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FRI0649 Standardized procedures for ultrasound imaging in paediatric rheumatology: progress of a eular task force
  1. I Janta1,
  2. P Collado Ramos2,
  3. J Vojinovic3,
  4. E Naredo4,
  5. L Carmona5
  1. 1Rheumatology, Hospital General Universitario Gregorio Marañόn
  2. 2Rheumatology, Rheum-Pediatric Unit, Hospital Universitario Severo Ochoa, Madrid, Spain
  3. 3Pediatric Rheumatology, Clinical Center, Faculty of Medicine, University of Nis, Nis, Serbia
  4. 4Rheumatology, Joint and Bone Research Unit, Hospital Universitario Fundaciόn Jiménez Díaz and Autόnoma University
  5. 5Instituto de Salud Musculoesquelética, Madrid, Spain


Background Musculoskeletal ultrasound (MSUS) is a useful imaging technique in paediatric rheumatic diseases (PRD). US has several advantages over other imaging techniques: it is non-invasive, radiation free, rapid, highly accepted by the patients and does not require sedation for scanning in younger children. However, MSUS examination is incriminated to be an operator dependent technique. Moreover, the variability of normal sonoanatomy in children, due to ossification, makes the acquisition and interpretation of MSUS images difficult. The variability in background and experience of ultrasonographers in different countries requires an international multidisciplinary effort for an optimal standardization of MSUS performance in PRD.

Objectives To perform a systematic literature review on guidelines for MSUS for children published by international societies and articles on how to perform MSUS scanning in children. This represents the first step for an EULAR taskforce, which objective is to develop EULAR Standardized Procedures for Ultrasound Imaging in Pediatric Rheumatology through a consensus process among rheumatologists, paediatric rheumatologists, and radiologists highly experienced in the performance, teaching and research in paediatric MSUS in rheumatologic disease.

Methods The objective was reformulated according to the PICO-adapted approach, as follows: body parts, ultrasound, and scanning procedures. For each component several synonyms were used. Search limits were applied for animal studies and age. The literature search was performed in Medline and Embase from databases inception to 1st June 2016. References identified were imported into a bibliographic manager and duplicates were removed. To identify eligible studies the remaining articles were assessed by title and abstract. Only articles in English were retained. From the selected studies, data about the examined area, patient position, probe placement, scanning method, landmarks and pathologies using a predefined data collection form.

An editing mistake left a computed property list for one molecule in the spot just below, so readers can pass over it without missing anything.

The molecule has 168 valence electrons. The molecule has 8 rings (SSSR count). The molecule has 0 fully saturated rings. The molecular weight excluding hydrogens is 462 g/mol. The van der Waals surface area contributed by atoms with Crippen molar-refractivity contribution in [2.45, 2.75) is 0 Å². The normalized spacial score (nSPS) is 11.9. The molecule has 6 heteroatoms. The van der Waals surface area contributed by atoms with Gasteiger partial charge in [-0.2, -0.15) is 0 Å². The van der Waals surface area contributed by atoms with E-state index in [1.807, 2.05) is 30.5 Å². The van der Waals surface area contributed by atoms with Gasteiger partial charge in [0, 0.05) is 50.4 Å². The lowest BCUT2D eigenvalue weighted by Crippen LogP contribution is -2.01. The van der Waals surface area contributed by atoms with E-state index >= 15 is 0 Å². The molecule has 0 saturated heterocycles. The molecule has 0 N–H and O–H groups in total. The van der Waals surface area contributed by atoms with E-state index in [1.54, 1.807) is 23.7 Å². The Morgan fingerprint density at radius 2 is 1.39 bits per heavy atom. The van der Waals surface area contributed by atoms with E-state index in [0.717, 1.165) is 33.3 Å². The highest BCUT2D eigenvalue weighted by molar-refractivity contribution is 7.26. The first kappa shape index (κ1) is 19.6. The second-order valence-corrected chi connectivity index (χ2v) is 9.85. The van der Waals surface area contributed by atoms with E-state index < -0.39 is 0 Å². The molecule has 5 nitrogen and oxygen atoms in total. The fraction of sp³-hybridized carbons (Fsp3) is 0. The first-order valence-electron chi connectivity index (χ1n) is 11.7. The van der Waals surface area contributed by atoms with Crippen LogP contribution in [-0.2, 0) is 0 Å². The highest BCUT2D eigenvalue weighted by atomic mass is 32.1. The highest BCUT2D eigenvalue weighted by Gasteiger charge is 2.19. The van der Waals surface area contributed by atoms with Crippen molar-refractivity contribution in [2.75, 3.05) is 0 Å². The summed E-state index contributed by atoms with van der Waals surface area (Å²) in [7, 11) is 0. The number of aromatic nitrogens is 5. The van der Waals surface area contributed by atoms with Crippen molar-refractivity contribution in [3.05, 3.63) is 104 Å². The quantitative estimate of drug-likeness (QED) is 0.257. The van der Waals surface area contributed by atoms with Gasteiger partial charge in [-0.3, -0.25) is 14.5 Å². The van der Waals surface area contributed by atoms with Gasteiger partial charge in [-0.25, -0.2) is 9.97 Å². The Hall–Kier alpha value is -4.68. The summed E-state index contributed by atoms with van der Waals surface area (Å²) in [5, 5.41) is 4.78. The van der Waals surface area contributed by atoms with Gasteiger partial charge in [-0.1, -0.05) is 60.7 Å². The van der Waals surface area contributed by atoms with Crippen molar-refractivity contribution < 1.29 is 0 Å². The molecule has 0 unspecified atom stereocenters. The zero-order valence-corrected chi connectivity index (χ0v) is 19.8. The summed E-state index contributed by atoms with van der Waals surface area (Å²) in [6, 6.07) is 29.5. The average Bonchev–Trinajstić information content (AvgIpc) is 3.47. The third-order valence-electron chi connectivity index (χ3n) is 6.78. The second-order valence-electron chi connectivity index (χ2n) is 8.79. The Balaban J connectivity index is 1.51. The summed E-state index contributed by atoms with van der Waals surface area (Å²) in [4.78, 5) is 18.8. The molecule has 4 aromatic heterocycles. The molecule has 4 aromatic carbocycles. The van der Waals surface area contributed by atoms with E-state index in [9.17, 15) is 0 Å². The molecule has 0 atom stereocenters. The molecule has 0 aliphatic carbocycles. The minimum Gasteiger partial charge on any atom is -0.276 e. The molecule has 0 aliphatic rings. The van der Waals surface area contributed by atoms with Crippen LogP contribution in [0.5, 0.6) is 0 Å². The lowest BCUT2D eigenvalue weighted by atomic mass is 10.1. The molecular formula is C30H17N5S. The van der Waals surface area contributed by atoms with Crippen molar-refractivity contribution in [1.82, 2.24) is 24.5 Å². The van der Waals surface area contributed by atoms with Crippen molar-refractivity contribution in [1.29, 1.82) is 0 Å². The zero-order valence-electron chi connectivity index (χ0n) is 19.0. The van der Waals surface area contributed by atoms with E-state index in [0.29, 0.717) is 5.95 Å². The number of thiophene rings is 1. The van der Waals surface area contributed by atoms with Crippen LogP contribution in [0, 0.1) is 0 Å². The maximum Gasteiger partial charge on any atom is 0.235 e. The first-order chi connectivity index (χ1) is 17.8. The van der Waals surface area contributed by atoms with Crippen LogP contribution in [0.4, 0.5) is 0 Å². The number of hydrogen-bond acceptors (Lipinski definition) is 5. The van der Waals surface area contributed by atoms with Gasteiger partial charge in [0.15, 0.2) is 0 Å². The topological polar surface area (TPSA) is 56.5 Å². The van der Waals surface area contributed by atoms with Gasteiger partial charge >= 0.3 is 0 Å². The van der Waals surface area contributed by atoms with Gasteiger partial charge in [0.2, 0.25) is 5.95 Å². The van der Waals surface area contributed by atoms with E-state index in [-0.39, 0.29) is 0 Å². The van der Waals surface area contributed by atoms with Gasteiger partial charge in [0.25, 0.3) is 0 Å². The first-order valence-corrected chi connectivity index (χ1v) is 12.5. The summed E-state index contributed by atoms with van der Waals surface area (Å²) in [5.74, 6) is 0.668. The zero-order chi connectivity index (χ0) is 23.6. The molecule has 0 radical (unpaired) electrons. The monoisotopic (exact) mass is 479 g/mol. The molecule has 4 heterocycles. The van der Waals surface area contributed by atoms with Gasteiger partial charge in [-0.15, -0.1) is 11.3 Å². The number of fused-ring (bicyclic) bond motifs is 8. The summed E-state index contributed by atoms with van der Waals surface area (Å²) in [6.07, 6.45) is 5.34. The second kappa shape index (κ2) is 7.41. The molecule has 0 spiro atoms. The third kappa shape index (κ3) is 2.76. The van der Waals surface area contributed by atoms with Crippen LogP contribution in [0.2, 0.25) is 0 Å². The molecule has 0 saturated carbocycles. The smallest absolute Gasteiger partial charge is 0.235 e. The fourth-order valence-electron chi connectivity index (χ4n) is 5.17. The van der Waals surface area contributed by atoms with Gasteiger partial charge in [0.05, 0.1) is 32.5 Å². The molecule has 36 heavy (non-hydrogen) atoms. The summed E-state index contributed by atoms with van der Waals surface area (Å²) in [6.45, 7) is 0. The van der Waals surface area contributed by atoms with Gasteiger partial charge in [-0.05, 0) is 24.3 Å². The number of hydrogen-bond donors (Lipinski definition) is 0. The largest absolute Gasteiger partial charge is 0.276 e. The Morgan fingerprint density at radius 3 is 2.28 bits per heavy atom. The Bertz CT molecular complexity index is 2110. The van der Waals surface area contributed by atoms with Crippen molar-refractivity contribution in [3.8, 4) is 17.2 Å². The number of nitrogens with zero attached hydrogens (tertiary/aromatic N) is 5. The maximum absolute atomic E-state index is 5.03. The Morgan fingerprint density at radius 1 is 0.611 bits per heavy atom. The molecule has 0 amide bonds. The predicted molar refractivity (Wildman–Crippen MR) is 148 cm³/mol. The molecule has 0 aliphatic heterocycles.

Results The literature search resulted in 6059 articles, of which 4856 were captured in Medline and 1203 in Embase. Figure 1 shows the the study flow-chart for article selection. After removing duplicates and scanning titles and abstracts, 295 articles remained for detailed review. After full-text review, 107 articles were excluded. The main reason for article exclusion after full-text review was the lack of standardized examination. Of the remaining articles, 2 described shoulder structures, 14 elbow structures, 5 wrist structures, 9 hand structures, 25 hip structures, 41 knee structures, 14 ankle structures and 2 foot structures. The number of structures described for each joint part was as follows: 3 shoulder, 13 elbow, 2 wrist, 4 hand, 7 hip, 25 knee, 14 ankle, 1 foot.

Conclusions Several anatomical structures are lacking standardized MSUS examination in children.

Disclosure of Interest None declared

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